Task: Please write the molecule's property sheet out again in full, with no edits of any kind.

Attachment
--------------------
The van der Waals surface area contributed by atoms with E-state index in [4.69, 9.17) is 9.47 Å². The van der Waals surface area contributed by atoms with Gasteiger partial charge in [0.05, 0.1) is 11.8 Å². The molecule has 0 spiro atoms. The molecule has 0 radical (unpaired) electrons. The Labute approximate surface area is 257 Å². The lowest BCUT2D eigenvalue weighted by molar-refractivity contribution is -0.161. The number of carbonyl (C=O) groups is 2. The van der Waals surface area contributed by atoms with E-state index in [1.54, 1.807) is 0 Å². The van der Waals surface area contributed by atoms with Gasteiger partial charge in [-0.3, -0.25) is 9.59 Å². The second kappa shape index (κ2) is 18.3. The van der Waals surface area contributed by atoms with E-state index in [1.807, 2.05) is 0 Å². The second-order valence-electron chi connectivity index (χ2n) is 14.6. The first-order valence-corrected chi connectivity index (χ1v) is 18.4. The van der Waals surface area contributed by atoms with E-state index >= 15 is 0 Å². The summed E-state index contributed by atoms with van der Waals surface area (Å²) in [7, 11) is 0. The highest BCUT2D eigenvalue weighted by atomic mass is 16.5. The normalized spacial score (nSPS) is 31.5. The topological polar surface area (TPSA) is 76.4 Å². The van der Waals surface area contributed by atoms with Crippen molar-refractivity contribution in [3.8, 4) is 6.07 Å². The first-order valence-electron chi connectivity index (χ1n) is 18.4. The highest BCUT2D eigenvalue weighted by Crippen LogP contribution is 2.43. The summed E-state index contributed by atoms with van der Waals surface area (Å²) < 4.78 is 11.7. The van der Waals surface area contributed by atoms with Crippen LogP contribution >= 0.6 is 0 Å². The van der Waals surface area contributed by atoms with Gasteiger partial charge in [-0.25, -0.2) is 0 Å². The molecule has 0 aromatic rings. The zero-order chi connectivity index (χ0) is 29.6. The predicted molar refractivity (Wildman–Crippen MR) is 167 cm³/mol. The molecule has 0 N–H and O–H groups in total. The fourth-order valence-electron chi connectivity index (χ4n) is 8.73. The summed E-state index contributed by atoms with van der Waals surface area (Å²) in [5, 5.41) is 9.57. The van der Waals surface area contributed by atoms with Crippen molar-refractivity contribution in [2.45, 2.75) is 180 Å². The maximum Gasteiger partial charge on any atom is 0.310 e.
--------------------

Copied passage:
The van der Waals surface area contributed by atoms with E-state index in [4.69, 9.17) is 9.47 Å². The van der Waals surface area contributed by atoms with Gasteiger partial charge in [0.05, 0.1) is 11.8 Å². The molecule has 0 spiro atoms. The molecule has 0 radical (unpaired) electrons. The Labute approximate surface area is 257 Å². The lowest BCUT2D eigenvalue weighted by molar-refractivity contribution is -0.161. The number of carbonyl (C=O) groups is 2. The van der Waals surface area contributed by atoms with E-state index in [1.54, 1.807) is 0 Å². The van der Waals surface area contributed by atoms with Gasteiger partial charge in [-0.3, -0.25) is 9.59 Å². The second kappa shape index (κ2) is 18.3. The van der Waals surface area contributed by atoms with E-state index in [1.807, 2.05) is 0 Å². The second-order valence-electron chi connectivity index (χ2n) is 14.6. The first-order valence-corrected chi connectivity index (χ1v) is 18.4. The van der Waals surface area contributed by atoms with E-state index >= 15 is 0 Å². The summed E-state index contributed by atoms with van der Waals surface area (Å²) in [7, 11) is 0. The highest BCUT2D eigenvalue weighted by atomic mass is 16.5. The normalized spacial score (nSPS) is 31.5. The topological polar surface area (TPSA) is 76.4 Å². The van der Waals surface area contributed by atoms with Crippen molar-refractivity contribution in [3.8, 4) is 6.07 Å². The first-order valence-electron chi connectivity index (χ1n) is 18.4. The highest BCUT2D eigenvalue weighted by Crippen LogP contribution is 2.43. The summed E-state index contributed by atoms with van der Waals surface area (Å²) < 4.78 is 11.7. The van der Waals surface area contributed by atoms with Crippen LogP contribution >= 0.6 is 0 Å². The van der Waals surface area contributed by atoms with Gasteiger partial charge in [-0.25, -0.2) is 0 Å². The molecule has 0 aromatic rings. The zero-order chi connectivity index (χ0) is 29.6. The predicted molar refractivity (Wildman–Crippen MR) is 167 cm³/mol. The molecule has 0 N–H and O–H groups in total. The fourth-order valence-electron chi connectivity index (χ4n) is 8.73. The summed E-state index contributed by atoms with van der Waals surface area (Å²) in [5, 5.41) is 9.57. The van der Waals surface area contributed by atoms with Crippen molar-refractivity contribution in [2.45, 2.75) is 180 Å². The maximum Gasteiger partial charge on any atom is 0.310 e.